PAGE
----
Thus, for our real-world bad mortgages, the present market price does not indicate the default risk of the security. It simply indicates the extent to which holders of these mortgages have accepted the MT-off price. Which, obviously, sucks. (The situation is exacerbated, of course, by the feedback loop between new mortgage availability and real-estate prices – but let’s not go there.)

    If MT is off to begin with, and 30-year interest rates are actually set by the interaction of supply and demand for 30-year money – a loan requires a 30-year lender and a 30-year borrower – none of this can happen. There is no phase change that can descend suddenly and unpredictably without warning.

    Of course, momentum can drive any asset price up and/or down. You can have a default-risk panic, or any other class of panic, in any asset. But the market tends to converge on a single equilibrium price. There are no multiple equilibria. Diamond and Dybvig are not in the building.

    Another way to see the essential instability of MT is to see the way a maturity-transforming bank depends on the rollover behavior of depositors, which of course it does not control. If the bank is solvent, it can meet a wave of withdrawals (failures to roll over) by selling assets – but this wave of selling feeds back into the market for those assets, causing the effects described above.

    A non-MT bank is not dependent on rollovers at all. Its cash-flow pattern will be perfectly intact even if its clients redeem all liabilities at maturity and never, ever roll over. Thus, there is no feedback and no wave.

    And – perhaps most important – if you knew that there was no lender of last resort, you would not lend your own money to MT banks. Because who needs bank runs? Thus, it is the old story of the solution creating the problem.

    Without MT, the concept of “liquidity” is not particularly meaningful. “Liquidity,” in the sense commonly found today, represents the presence of MT-created demand in a loan market.

    When the MT engine shuts off, markets shut down. Those who hold MT-disabled securities on their books at the MT-on price do not, in general, care to sell in an MT-off market. So there are no transactions, or almost none. And when there are, the prices seem to have no relationship to the default risk of the loan.

    Basically, the hellacious interest rates we’d see, if the whole financial system switched to MT-off, the quantity of money was fixed at M0, and the Fed did not fill in the gap with lending of its own, are why any attempt to turn MT off and keep it off, without producing dreadful debt deflation, requires an equally unprecedented level of monetization. The payoff, however, is a stable financial system with a fixed, closed-loop money supply and a complete absence of central planning.

  • Posted by JKH


    Moldbug,

    “The key to the problem is that it’s mathematically impossible to distinguish a low price of S-MBS as caused by astronomical default risk, from a low price of S-MBS as caused by the astronomical interest rates of the MT-off state.”

    Whether risk premiums for credit and liquidity are differentiable is not critical to the issue of what the logical risk hierarchy is as between solvency and liquidity risk. In fact, one can distinguish between pricing for liquidity and credit risks to some degree by comparing floating rate note spreads (no or low interest rate risk) for different maturities of the same credit.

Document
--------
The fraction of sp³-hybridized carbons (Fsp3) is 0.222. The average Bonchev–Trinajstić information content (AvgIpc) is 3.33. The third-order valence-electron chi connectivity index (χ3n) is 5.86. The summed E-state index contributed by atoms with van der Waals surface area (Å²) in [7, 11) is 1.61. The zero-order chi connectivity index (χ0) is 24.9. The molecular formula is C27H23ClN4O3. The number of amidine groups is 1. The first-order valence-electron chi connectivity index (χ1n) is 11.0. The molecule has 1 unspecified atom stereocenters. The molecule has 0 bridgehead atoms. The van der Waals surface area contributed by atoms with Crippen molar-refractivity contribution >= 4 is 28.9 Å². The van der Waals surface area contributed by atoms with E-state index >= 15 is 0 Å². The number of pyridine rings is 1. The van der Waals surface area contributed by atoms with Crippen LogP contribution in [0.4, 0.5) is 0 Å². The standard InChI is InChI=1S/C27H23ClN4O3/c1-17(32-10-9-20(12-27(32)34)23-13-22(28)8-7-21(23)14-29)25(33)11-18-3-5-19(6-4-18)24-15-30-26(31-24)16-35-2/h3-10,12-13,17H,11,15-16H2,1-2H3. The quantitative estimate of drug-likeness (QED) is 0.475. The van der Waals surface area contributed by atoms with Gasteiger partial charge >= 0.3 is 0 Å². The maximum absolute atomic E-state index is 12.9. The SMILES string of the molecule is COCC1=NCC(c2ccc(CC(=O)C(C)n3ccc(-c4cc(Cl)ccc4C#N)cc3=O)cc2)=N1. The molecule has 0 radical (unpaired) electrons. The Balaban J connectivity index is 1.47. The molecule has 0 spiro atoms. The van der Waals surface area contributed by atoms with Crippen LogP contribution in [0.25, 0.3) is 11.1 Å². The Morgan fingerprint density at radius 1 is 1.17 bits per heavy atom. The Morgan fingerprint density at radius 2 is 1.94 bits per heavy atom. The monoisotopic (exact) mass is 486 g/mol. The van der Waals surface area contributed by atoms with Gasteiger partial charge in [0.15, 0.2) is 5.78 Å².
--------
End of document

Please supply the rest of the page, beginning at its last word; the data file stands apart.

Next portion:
“A non-MT bank is not dependent on rollovers at all. Its cash-flow pattern will be perfectly intact even if its clients redeem all liabilities at maturity and never, ever roll over. Thus, there is no feedback and no wave.”

    Even in a non-MT system, equity as a source of funding must be invested in assets with some maturity and liquidity profile. Funding supporting a bad asset at a non-MT bank must be repaid by liquidating equity investments. This runs down equity and solvency. Depositors realize that they must stand in line for repayment of their deposits according to maturity, in case of bad assets. Obviously they can’t get their money out before maturity. There is no bank run in this sense, because they are locked in. But perceptions of solvency over the long term still matter, and even if they get their money back, such depositors may not fund new assets on a non-MT basis because of this risk. Non-MT hedging precludes conventional bank runs, but may still cause depositors to run away from the franchise once they get their money back. This is an issue for banks that are actually solvent who still want to grow. So liquidity is still an issue and solvency still drives liquidity.

    I’m not disputing the fact that liquidity and MT are fundamental issues, or that MT affects pricing of assets comprehensively. They just aren’t the core issue, which is solvency. And MT doesn’t account for all liquidity risk, as noted above. Even in a non-MT system, liquidity of equity investment and funding liquidity in terms of ready access to funding for new assets (again, a function of ongoing solvency) remain important. The solvency issues that cause an interruption to funding midstream in an MT system would still be present when borrowers want to rollover their financing in a non-MT system (the requirement for borrowing doesn’t suddenly stop system wide when current contracts mature). And both maturity structure and pricing would adjust systematically for both borrowing and depositing in a non-MT system, with a severe but non-apocalyptic pricing and financing term adjustment (the idea of 30 year fixed pricing on a mortgage is a joke to begin with, but something reasonable like 5 years isn’t, and can be funded in normal risk environments). A full non-MT system of course is not pragmatic, but given the obvious role of short funding in the current unfolding disaster, look for Basel and future US regulatory guidelines on liquidity to be much more severe than in the past, although mostly in relation to wholesale funding maturity constraints. This associates with the now predicted demise of the stand-alone investment bank model, although I doubt you’d be comforted much to see their current wholesale short-funding reliance replaced by the retail deposit base of a parent commercial bank.